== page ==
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  • Tristan Sess


The day finally came, and boy was it worth the wait. Nine long months of work and the Beetle Cats are officially in the water!

Last week it all came together. Once we got through with our final weekend and came in to start the week, the reality of a complete boat being put in the water was on the horizon. By Monday, we had nearly completed every piece of carpentry on the boat and just needed to paint and varnish in order to finish up. What a strange feeling. Every day for nine months prior, I would come into the shop with my team and attack the boat 7.5 hours a day until we reached that 5 o’clock bell. We worked diligently and always had tasks to complete. All three of us worked through our two daily breaks almost every day all year. And it paid off. We were able to work at a relaxing pace for the last week and we got to put coat after coat of varnish on our spars, rub rails, coamings, trunk caps etc. We were able to sit back and really enjoy our last week.

The group of guys that I was gifted to work with blew me away. We, quite literally, put our blood and sweat into this boat. Before advancing on with this post, I have to give them the credit they deserve. We set the pace all year long, pushed each other, and had an amazing time throughout the process. I know the other boat groups, and everyone else at IYRS, had an amazing journey to launch day and learned just as much along the way, but there aren’t two other guys that I would have rather been paired with. We matched each other’s drive and energy and I can only hope I’m as lucky to be in a group just as motivated in my future endeavors. Thank you Porter and Quinn.

On Friday, the boat was complete. We had our final coats of varnish and paint on, all the hardware and rigging were installed, we threw the sails up in the shop, and finally installed the “IYRS” logo inside the cockpit. Launch day is a celebration that follows graduation, but the true launching of the boats was the day before. We loaded the boat onto the trailer and hopped in the boat. Our instructor drove the boat around the building and before we knew it we were floating! I can’t tell you how many times over the course of the next 24 hours I thought, “Wow, we really built this.” It’s so easy to look at the boat, and I know everyone does this, and think, that’s a lot of pieces to put together. They’re not wrong but they don’t really understand what all went into the build. We started with raw lumber. We didn’t have pieces. Our boat started as a big pile of wood, a lot of it with the bark still on it. Looking at the final product, it can be hard to grasp, even for me still. I suppose that’s the beauty of it, it doesn’t look hard to do- it just looks beautiful.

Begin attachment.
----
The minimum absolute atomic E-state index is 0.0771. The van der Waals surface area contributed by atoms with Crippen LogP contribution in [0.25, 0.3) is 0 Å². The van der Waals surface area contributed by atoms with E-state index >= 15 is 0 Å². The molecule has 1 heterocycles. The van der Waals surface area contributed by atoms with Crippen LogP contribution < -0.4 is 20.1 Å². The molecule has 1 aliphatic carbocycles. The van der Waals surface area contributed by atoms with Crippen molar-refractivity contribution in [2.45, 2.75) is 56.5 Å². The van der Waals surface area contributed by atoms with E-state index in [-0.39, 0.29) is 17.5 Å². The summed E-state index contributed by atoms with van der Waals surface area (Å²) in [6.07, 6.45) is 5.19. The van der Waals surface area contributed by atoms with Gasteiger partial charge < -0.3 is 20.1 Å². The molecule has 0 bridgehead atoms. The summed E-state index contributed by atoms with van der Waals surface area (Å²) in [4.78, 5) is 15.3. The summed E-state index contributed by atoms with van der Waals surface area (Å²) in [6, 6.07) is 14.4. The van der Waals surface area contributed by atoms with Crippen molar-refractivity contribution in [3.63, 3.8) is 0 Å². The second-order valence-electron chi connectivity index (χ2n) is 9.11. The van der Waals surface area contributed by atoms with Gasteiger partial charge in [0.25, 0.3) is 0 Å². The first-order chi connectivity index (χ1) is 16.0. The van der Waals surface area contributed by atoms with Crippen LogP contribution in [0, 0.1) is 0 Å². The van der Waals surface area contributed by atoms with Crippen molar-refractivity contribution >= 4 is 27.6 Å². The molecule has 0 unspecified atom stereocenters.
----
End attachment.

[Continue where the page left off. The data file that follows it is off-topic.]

Come Saturday morning, after far too many celebratory drinks and far too little sleep, we watched the graduation and began christening the boats one by one. Everyone popped champagne (I was the only one willing to spray it everywhere as if I just won the America’s Cup) and headed out into the harbor. We sailed for a while as a group and then went back in to meet up with friends and family. I couldn’t have been a more perfect weekend. I felt so lucky to have things feel like normal again. Had the launch been just a week earlier, Newport wouldn’t have been the same. I hadn’t been to the bars in months, our COVID protocols were so strict at school. Everyone had to be really careful and looked out for each other, that was the only way we were going to get to launch day without the school shutting down. If we had had any more setbacks, we would have never finished the boat in time. That made closing the bars down with other IYRS students and friends new and old, that much sweeter.

This week has been bitter sweet. I have been waking up at 7:30 every day and working my butt off to finish the boat and now it’s over, and the boat is gone. Fortunately, in just a few days my externship back on Long Island begins and I’ll be that much closer to my career and being able to do this forever. Because I know it won’t pay enough to ever let me retire! Jokes aside, I had a feeling that I would love building boats the day I walked into restoration hall, completely overdressed in a suit I might add, when I visited before enrolling. I now know that that hunch was dead on, I love what I do and can’t wait to see what the future holds.


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